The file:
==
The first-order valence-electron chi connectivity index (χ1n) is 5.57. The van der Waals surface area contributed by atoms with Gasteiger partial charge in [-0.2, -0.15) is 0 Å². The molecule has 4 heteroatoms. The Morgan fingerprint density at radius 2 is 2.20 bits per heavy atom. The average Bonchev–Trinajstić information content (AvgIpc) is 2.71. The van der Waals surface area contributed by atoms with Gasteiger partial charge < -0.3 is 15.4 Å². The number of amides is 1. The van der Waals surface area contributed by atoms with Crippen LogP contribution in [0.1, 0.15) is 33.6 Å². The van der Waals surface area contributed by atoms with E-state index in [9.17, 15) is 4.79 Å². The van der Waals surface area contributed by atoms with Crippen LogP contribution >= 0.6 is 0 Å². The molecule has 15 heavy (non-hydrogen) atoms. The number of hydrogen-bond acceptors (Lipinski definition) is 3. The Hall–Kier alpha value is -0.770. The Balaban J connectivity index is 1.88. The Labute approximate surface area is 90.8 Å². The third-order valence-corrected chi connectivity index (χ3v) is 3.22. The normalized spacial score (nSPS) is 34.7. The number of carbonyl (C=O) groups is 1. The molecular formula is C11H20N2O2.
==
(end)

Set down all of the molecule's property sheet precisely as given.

The first-order valence-electron chi connectivity index (χ1n) is 5.57. The van der Waals surface area contributed by atoms with Gasteiger partial charge in [-0.2, -0.15) is 0 Å². The molecule has 4 heteroatoms. The Morgan fingerprint density at radius 2 is 2.20 bits per heavy atom. The average Bonchev–Trinajstić information content (AvgIpc) is 2.71. The van der Waals surface area contributed by atoms with Gasteiger partial charge < -0.3 is 15.4 Å². The number of amides is 1. The van der Waals surface area contributed by atoms with Crippen LogP contribution in [0.1, 0.15) is 33.6 Å². The van der Waals surface area contributed by atoms with E-state index in [9.17, 15) is 4.79 Å². The van der Waals surface area contributed by atoms with Crippen LogP contribution >= 0.6 is 0 Å². The molecule has 15 heavy (non-hydrogen) atoms. The number of hydrogen-bond acceptors (Lipinski definition) is 3. The Hall–Kier alpha value is -0.770. The Balaban J connectivity index is 1.88. The Labute approximate surface area is 90.8 Å². The third-order valence-corrected chi connectivity index (χ3v) is 3.22. The normalized spacial score (nSPS) is 34.7. The number of carbonyl (C=O) groups is 1. The molecular formula is C11H20N2O2.